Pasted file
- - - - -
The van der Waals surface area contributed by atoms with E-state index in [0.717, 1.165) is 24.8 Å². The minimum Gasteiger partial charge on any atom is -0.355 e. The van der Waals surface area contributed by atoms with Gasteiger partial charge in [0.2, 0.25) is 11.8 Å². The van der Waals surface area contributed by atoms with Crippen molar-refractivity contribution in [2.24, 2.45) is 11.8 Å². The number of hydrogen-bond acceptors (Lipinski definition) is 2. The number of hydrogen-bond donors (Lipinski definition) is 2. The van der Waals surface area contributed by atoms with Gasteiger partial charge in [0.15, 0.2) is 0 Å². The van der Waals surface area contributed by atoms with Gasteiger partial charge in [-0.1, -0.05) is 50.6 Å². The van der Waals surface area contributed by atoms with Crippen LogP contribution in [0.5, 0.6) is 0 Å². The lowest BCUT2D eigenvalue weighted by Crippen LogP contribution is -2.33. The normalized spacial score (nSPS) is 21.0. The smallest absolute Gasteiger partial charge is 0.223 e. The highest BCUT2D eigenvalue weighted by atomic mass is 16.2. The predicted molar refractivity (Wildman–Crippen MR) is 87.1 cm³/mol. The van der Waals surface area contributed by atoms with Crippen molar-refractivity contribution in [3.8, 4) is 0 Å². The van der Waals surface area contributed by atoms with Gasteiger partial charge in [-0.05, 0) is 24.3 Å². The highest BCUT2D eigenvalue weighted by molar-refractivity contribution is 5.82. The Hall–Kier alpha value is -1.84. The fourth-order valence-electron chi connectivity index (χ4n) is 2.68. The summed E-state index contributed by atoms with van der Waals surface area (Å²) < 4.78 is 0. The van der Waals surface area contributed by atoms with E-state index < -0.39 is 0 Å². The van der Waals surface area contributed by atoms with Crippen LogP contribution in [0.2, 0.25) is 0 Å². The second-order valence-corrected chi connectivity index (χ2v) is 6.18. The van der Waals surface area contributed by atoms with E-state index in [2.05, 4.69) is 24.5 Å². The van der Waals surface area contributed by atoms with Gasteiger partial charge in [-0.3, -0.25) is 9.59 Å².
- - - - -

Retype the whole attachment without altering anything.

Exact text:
The van der Waals surface area contributed by atoms with E-state index in [0.717, 1.165) is 24.8 Å². The minimum Gasteiger partial charge on any atom is -0.355 e. The van der Waals surface area contributed by atoms with Gasteiger partial charge in [0.2, 0.25) is 11.8 Å². The van der Waals surface area contributed by atoms with Crippen molar-refractivity contribution in [2.24, 2.45) is 11.8 Å². The number of hydrogen-bond acceptors (Lipinski definition) is 2. The number of hydrogen-bond donors (Lipinski definition) is 2. The van der Waals surface area contributed by atoms with Gasteiger partial charge in [0.15, 0.2) is 0 Å². The van der Waals surface area contributed by atoms with Gasteiger partial charge in [-0.1, -0.05) is 50.6 Å². The van der Waals surface area contributed by atoms with Crippen LogP contribution in [0.5, 0.6) is 0 Å². The lowest BCUT2D eigenvalue weighted by Crippen LogP contribution is -2.33. The normalized spacial score (nSPS) is 21.0. The smallest absolute Gasteiger partial charge is 0.223 e. The highest BCUT2D eigenvalue weighted by atomic mass is 16.2. The predicted molar refractivity (Wildman–Crippen MR) is 87.1 cm³/mol. The van der Waals surface area contributed by atoms with Crippen molar-refractivity contribution in [3.8, 4) is 0 Å². The van der Waals surface area contributed by atoms with Gasteiger partial charge in [-0.05, 0) is 24.3 Å². The highest BCUT2D eigenvalue weighted by molar-refractivity contribution is 5.82. The Hall–Kier alpha value is -1.84. The fourth-order valence-electron chi connectivity index (χ4n) is 2.68. The summed E-state index contributed by atoms with van der Waals surface area (Å²) < 4.78 is 0. The van der Waals surface area contributed by atoms with E-state index < -0.39 is 0 Å². The van der Waals surface area contributed by atoms with Crippen LogP contribution in [0.2, 0.25) is 0 Å². The second-order valence-corrected chi connectivity index (χ2v) is 6.18. The van der Waals surface area contributed by atoms with E-state index in [2.05, 4.69) is 24.5 Å². The van der Waals surface area contributed by atoms with Gasteiger partial charge in [-0.3, -0.25) is 9.59 Å².